one-way clutch (also known as a "sprag"
clutch) is a device that will allow a component
such as ring gear to turn freely in one direction
but not in the other. This effect is just like
that of a bicycle, where the pedals will turn
the wheel when pedaling forward, but will spin
free when pedaling backward.
common place where a one-way clutch is used is
in first gear when the shifter is in the drive
position. When you begin to accelerate from a
stop, the transmission starts out in first gear.
But have you ever noticed what happens if you
release the gas while it is still in first gear?
The vehicle continues to coast as if you were
in neutral. Now, shift into Low gear instead of
Drive. When you let go of the gas in this
case, you will feel the engine slow you down just
like a standard shift car. The reason for this
is that in Drive, a one-way clutch is used whereas
in Low, a clutch pack or a band is used.
band is a steel strap with friction material bonded
to the inside surface. One end of the band
is anchored against the transmission case while
the other end is connected to a servo. At
the appropriate time hydraulic oil is sent to
the servo under pressure to tighten the band around
the drum to stop the drum from turning.
automatic transmissions, the torque converter
takes the place of the clutch found on standard
shift vehicles. It is there to allow the
engine to continue running when the vehicle
comes to a stop. The principle behind a
torque converter is like taking a fan that is
plugged into the wall and blowing air into another
fan which is unplugged. If you grab the
blade on the unplugged fan, you are able to hold
it from turning but as soon as you let go, it
will begin to speed up until it comes close to
the speed of the powered fan. The difference
with a torque converter is that instead of using
air, it uses oil or transmission fluid, to be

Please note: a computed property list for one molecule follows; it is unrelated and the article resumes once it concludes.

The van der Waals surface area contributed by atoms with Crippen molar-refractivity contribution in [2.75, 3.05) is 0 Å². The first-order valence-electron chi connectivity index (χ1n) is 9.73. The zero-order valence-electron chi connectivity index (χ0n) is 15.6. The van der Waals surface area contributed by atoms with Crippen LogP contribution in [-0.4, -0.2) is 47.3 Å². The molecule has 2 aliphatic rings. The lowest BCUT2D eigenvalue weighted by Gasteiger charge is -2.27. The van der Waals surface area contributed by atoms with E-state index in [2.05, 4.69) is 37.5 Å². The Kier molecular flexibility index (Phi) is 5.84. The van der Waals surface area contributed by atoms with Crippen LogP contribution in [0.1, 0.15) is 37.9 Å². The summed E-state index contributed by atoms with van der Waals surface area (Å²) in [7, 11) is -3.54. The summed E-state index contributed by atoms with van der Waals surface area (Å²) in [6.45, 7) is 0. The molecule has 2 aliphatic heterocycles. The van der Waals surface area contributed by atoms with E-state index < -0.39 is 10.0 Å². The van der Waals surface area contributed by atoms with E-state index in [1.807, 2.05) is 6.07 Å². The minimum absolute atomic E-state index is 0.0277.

A torque converter is a large doughnut shaped
device (10" to 15" in diameter) that
is mounted between the engine and the transmission.
It consists of three internal elements that work
together to transmit power to the transmission.
The three elements of the torque converter are
the Impeller, the Turbine,
and the Stator. The Impeller is mounted
directly to the converter housing which in turn
is bolted directly to the engine's crankshaft
and turns at engine speed. The turbine is
inside the housing and is connected directly to
the input shaft of the transmission providing
power to move the vehicle. The stator is
mounted to a
one-way clutch so that it can spin freely in one
direction but not in the other. Each of the three
elements have fins mounted in them to precisely
direct the flow of oil through the converter
the engine running, transmission fluid is pulled
into the Impeller section and is pushed outward
by centrifugal force until it reaches the turbine
section which starts it turning. The fluid
continues in a circular motion back towards the
center of the turbine where it enters the stator.
If the turbine is moving considerably slower than
the Impeller, the fluid will make contact with
the front of the stator fins which push the stator
into the one way clutch and prevent it from turning.
With the stator stopped, the fluid is directed
by the stator fins to re-enter the Impeller at
a "helping" angle providing a torque
increase. As the speed of the turbine
catches up with the Impeller, the fluid starts
hitting the stator blades on the back-side causing
the stator to turn in the same direction as the
Impeller and turbine. As the speed increases,
all three elements begin to turn at approximately
the same speed.
the '80s, in order to improve fuel economy, torque
converters have been equipped with a lockup clutch
(not shown) which locks the turbine to the pump
as the vehicle speed reaches approximately 45
- 50 MPH. This lockup is controlled by computer
and usually won't engage unless the transmission
is in 3rd or 4th gear.
Hydraulic system is a complex maze of passages
and tubes that sends transmission fluid under
pressure to all parts of the transmission and
torque converter. The diagram at left is